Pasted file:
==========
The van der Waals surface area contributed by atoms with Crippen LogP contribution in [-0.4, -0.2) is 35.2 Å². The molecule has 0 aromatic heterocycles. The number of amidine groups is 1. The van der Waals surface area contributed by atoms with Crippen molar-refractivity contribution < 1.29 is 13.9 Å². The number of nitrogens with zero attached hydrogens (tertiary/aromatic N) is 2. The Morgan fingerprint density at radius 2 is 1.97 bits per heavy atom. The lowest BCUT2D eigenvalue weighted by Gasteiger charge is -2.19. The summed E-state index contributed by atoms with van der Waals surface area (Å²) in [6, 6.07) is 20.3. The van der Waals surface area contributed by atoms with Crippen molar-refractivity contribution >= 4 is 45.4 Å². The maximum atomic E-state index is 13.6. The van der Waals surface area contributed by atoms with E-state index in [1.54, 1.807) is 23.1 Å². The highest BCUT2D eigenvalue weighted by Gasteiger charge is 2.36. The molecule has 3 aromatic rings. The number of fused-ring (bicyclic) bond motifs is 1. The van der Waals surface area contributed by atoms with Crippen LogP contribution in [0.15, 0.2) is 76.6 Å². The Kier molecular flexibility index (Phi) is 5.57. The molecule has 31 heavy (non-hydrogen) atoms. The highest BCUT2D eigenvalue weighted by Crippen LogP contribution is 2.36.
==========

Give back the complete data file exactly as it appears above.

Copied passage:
The van der Waals surface area contributed by atoms with Crippen LogP contribution in [-0.4, -0.2) is 35.2 Å². The molecule has 0 aromatic heterocycles. The number of amidine groups is 1. The van der Waals surface area contributed by atoms with Crippen molar-refractivity contribution < 1.29 is 13.9 Å². The number of nitrogens with zero attached hydrogens (tertiary/aromatic N) is 2. The Morgan fingerprint density at radius 2 is 1.97 bits per heavy atom. The lowest BCUT2D eigenvalue weighted by Gasteiger charge is -2.19. The summed E-state index contributed by atoms with van der Waals surface area (Å²) in [6, 6.07) is 20.3. The van der Waals surface area contributed by atoms with Crippen molar-refractivity contribution >= 4 is 45.4 Å². The maximum atomic E-state index is 13.6. The van der Waals surface area contributed by atoms with E-state index in [1.54, 1.807) is 23.1 Å². The highest BCUT2D eigenvalue weighted by Gasteiger charge is 2.36. The molecule has 3 aromatic rings. The number of fused-ring (bicyclic) bond motifs is 1. The van der Waals surface area contributed by atoms with Crippen LogP contribution in [0.15, 0.2) is 76.6 Å². The Kier molecular flexibility index (Phi) is 5.57. The molecule has 31 heavy (non-hydrogen) atoms. The highest BCUT2D eigenvalue weighted by Crippen LogP contribution is 2.36.